Traffic Management is the process of adjusting or adapting the use of an existing road system to meet specified objectives without resorting to substantial new road construction.
Context and Policies
- Traffic management is an important element of an urban transport strategy. The goal of urban traffic management is to make the most productive use of the existing road based transport system by adjusting, adapting, managing and improving the system.
- Specifically, traffic management is designed to improve the movement of people and goods; to improve the quality and safety of the traffic and transport system; and to contribute to the improvement of the urban environment.
- Traditionally, traffic management has been involved with the development and application of measures directed at optimising the efficiency of urban road infrastructure. Recently, the emphasis has been more towards promoting a modal shift in favour of public transport and other environmentally friendly modes.
- Traffic management can assist poverty reduction by improving travel for "people" (as against "vehicles") and "walk-bicycle-bus" measures are highly relevant to poverty reduction.
- Traffic management improves the flow of traffic and enhances mobility, thereby reducing emissions and fuel consumption.
- Area Traffic Control (computerized control of traffic signals) systems are the most common traffic management instruments to secure traffic flow objectives.
- Segregation of traffic, including bus priority systems (such as dedicated bus lanes), can decrease variability of traffic speed, enhance safety, and, equally important, increase the efficiency and attractiveness of public transport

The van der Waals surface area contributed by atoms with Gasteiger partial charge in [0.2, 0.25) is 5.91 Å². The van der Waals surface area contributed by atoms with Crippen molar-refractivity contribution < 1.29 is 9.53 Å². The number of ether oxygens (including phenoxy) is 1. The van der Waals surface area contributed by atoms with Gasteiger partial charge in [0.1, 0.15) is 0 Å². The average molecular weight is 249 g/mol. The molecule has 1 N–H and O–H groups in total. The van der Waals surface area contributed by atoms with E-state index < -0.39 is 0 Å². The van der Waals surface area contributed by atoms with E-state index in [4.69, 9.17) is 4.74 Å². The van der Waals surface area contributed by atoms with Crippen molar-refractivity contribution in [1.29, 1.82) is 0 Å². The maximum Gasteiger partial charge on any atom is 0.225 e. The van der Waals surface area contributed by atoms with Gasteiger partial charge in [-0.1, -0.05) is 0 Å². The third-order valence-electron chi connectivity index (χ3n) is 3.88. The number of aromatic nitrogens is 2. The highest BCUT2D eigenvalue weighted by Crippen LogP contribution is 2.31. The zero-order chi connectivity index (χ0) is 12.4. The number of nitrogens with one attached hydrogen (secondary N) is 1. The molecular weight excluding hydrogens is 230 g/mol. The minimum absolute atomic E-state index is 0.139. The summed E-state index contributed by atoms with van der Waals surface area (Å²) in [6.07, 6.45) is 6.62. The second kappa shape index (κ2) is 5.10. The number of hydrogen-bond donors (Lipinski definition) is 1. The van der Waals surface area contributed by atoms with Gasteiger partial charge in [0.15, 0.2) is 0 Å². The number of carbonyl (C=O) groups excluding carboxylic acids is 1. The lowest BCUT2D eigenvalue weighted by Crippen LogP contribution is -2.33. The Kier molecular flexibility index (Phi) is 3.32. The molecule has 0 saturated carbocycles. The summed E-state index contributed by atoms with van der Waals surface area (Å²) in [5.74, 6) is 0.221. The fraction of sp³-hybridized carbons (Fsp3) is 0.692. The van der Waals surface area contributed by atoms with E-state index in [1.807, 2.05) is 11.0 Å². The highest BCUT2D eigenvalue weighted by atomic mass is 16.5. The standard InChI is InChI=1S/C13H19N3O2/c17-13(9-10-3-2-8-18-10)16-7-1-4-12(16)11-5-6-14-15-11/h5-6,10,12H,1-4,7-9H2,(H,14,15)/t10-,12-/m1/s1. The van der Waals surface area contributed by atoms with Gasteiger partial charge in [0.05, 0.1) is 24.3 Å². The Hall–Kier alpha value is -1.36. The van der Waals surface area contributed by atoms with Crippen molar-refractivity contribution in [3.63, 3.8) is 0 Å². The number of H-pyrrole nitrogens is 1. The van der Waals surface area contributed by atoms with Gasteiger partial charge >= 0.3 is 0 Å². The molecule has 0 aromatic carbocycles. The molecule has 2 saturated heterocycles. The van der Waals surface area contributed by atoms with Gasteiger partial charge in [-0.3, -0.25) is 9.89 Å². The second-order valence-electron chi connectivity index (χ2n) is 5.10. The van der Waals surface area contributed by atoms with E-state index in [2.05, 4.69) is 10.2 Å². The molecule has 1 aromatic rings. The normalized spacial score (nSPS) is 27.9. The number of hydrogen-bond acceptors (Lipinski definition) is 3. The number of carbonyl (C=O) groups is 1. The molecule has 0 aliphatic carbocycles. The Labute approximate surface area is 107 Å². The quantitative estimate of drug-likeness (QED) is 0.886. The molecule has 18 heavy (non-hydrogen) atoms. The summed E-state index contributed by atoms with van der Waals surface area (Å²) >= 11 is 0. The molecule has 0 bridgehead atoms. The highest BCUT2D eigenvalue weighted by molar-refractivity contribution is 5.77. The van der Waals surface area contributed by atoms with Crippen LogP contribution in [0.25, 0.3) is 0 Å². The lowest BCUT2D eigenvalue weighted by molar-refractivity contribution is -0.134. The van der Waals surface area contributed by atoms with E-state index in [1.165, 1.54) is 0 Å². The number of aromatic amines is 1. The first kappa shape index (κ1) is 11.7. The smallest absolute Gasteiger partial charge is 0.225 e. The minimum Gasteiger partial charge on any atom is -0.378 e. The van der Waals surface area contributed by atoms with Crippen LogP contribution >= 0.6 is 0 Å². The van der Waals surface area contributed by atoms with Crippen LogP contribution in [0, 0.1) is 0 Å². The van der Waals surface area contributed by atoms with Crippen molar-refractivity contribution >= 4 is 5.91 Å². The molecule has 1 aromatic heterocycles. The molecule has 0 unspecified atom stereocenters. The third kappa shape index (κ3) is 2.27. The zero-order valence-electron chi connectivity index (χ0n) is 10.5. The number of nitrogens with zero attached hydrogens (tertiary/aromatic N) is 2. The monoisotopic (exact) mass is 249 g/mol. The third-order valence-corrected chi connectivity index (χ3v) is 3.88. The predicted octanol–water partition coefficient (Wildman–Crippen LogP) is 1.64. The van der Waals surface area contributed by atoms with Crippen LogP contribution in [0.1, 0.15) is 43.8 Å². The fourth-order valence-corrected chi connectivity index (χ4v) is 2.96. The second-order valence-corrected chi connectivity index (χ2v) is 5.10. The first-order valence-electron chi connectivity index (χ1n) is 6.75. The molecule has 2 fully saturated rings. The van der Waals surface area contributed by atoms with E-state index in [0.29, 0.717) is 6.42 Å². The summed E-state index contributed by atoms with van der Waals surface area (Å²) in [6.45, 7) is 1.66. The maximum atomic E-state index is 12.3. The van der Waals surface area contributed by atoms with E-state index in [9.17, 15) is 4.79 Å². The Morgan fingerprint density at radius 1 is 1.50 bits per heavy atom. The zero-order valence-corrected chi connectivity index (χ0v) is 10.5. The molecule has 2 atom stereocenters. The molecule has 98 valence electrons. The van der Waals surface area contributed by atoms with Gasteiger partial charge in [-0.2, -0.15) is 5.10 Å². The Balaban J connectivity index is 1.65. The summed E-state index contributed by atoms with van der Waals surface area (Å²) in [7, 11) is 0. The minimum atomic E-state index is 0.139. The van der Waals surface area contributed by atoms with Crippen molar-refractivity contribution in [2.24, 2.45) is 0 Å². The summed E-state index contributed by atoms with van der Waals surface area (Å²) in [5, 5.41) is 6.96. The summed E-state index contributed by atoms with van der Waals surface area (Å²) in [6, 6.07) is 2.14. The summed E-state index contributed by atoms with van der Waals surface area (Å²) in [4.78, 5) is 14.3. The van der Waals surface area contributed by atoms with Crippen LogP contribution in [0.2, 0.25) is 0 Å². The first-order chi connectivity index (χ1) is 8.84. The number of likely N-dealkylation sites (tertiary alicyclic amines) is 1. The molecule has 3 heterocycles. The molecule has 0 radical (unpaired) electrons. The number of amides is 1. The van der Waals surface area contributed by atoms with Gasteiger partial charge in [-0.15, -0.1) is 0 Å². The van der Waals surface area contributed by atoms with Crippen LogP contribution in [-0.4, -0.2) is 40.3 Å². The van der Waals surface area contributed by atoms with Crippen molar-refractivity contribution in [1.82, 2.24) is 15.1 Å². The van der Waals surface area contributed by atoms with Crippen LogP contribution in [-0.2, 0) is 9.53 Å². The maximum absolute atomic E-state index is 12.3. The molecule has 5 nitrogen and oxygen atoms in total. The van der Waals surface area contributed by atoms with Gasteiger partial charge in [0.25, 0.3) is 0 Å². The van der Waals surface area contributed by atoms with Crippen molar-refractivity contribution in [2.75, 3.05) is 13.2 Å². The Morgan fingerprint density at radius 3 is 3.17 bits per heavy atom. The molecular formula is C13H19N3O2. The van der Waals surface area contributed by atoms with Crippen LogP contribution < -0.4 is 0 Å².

- Although traffic management measures are relatively cheap and quick acting, traffic management is not a guaranteed, one-time cure for traffic congestion. It needs constant adjustment and enforcement to be effective.
- Traffic management requires effective planning, implementation and enforcement skills that tend to be in short supply, especially in developing countries.
- In many cities, traffic management has not been effective due to the lack of a strong, professional traffic management agency with adequate regulatory powers and enforcement capacity.
- Fragmentation of responsibilities between agencies and lack of inter-agency co-ordination coupled with a lack of staff and resources has frustrated the effectiveness of many traffic management schemes.
- Although traffic management measures may improve traffic flow, this can generate increased traffic and additional travel. Complementary travel demand management measures are therefore essential to ensure sustainability.
Traffic management is a local government activity. It requires the establishment of a consolidated authority with the capacity and resources to plan and implement a range of traffic management measures. These would be tailored to the local urban mobility system and would comprise some or all of the following types of measures:
- traffic circulation;
- public transport (buses and para transit) on-street operations;
- management and control of parking, servicing and access;
- demand management;
- enforcement of traffic regulations;
- road safety;
- facilities for pedestrians and non-motorised vehicles;
- commercial vehicles management; and
- environmental management (such as traffic calming).
- Traffic Management and Transport Demand Management, 1995, Gladys Frame, Consultant Traffic Engineer, The World Bank (USA).